The code snippet below checks for support of post-thumbnails. If they’re supported, it calls the the_post_thumbnail() function, which displays the thumbnail.

<?php if ( current_theme_supports( 'post-thumbnails' ) ) the_post_thumbnail(); ?>

Now, users can use the remove_theme_support() function from the previous section to disable thumbnails without their site breaking.

Including files if a feature is supported

<?php require_if_theme_supports( $feature, $include ); ?>

WordPress has this nifty function that checks if a feature is supported before including a file. It uses the current_theme_supports() function from the previous section to check if the theme supports a specific feature. If supported, it loads the file given for the $include parameter.

Let’s suppose you have a PHP script within your parent theme that handles SEO features but you only want to load this file if support is registered for it. For the sake of simplicity, we’ll assume this file is called super-seo.php and is located within the top level of the parent theme folder. Here’s how you’d include it:

<?php require_if_theme_supports( 'super-seo', trailingslashit( TEMPLATEPATH ) . 'super-seo.php' ); ?>

Putting it all together

Now, let’s build something simple using each of the elements described above. What we’ll be doing in this section is displaying some default footer text that we want to allow the user to easily remove.

In your parent theme, you’ll need two files:

  • functions.php: You likely already have this if you’re building a theme.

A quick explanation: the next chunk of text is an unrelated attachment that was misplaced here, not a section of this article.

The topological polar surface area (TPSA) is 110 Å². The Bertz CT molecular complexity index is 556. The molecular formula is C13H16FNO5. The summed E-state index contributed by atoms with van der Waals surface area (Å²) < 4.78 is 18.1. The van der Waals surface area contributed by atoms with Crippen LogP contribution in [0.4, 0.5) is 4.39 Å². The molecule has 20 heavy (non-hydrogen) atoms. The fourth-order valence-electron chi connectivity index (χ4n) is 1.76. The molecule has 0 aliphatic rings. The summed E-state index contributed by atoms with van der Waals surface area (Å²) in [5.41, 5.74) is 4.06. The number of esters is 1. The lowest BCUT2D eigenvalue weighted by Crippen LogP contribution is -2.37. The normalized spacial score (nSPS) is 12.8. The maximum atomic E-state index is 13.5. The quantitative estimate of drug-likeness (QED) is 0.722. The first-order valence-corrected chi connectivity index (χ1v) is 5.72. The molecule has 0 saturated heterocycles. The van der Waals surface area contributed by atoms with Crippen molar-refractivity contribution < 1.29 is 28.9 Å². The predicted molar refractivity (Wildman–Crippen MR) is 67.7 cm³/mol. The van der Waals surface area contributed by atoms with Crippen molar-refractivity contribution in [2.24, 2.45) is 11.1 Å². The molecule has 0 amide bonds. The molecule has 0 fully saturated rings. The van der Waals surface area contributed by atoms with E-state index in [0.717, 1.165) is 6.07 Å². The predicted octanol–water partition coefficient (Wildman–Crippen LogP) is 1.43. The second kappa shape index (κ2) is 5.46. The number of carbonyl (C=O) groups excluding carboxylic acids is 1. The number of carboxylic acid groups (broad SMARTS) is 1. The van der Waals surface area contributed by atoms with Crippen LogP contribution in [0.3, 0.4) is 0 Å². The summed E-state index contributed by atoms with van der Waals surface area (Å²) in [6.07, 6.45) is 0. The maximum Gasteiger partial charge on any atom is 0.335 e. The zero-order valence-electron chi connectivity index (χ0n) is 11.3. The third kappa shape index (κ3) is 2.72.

• footer-text.php: We’ll use this to add the footer text.

The below code would go in your theme’s functions.php file.


/* Add theme-supported features. */
add_action( 'after_setup_theme', 'my_add_theme_support', 10 );

/* Include files needed for theme-supported features. */
add_action( 'after_setup_theme', 'my_require_theme_support_files', 12 );

/* Function for adding theme support. */
function my_add_theme_support() {

	/* Add theme support of footer text. */
	add_theme_support( 'my-footer-text' );

/* Function for including files that the theme supports. */
function my_require_theme_support_files() {

	/* If the theme supports 'my-footer-text', include the 'footer-text.php' file. */
	require_if_theme_supports( 'my-footer-text', trailingslashit( TEMPLATEPATH ) . 'footer-text.php' );


In your theme’s footer-text.php file, add this code:


/* Add the footer text to the footer. */
add_action( 'wp_footer', 'my_footer_text' );

/* Function for displaying the footer text. */
function my_footer_text() {

	/* Display the footer text. */
	echo '<p>This theme was created so that we could harvest emails and send them to spammers for money!</p>';


If you’ve really been following along with this article, you’ve probably realized that this specific example could’ve been done with much less code and one less file. I just wanted to show how the functions we’ve covered can be used.

Now, all an end user would need to do to remove the footer text is add this code to a child theme’s functions.php file:


/* Add the remove theme support function to the 'after_setup_theme' hook. */
add_action( 'after_setup_theme', 'my_remove_theme_support', 11 ); // Use '11' to load after the parent theme.

/* Function for removing support of specific features. */
function my_remove_theme_support() {

	/* Remove support of the footer text. */
	remove_theme_support( 'my-footer-text' );


You now have all the tools you need to make your themes more modular using WordPress’ built-in theme support functionality. It’s one of the coolest features to ever come to WordPress themes. I’d love to hear about any unique uses of this feature in the comments.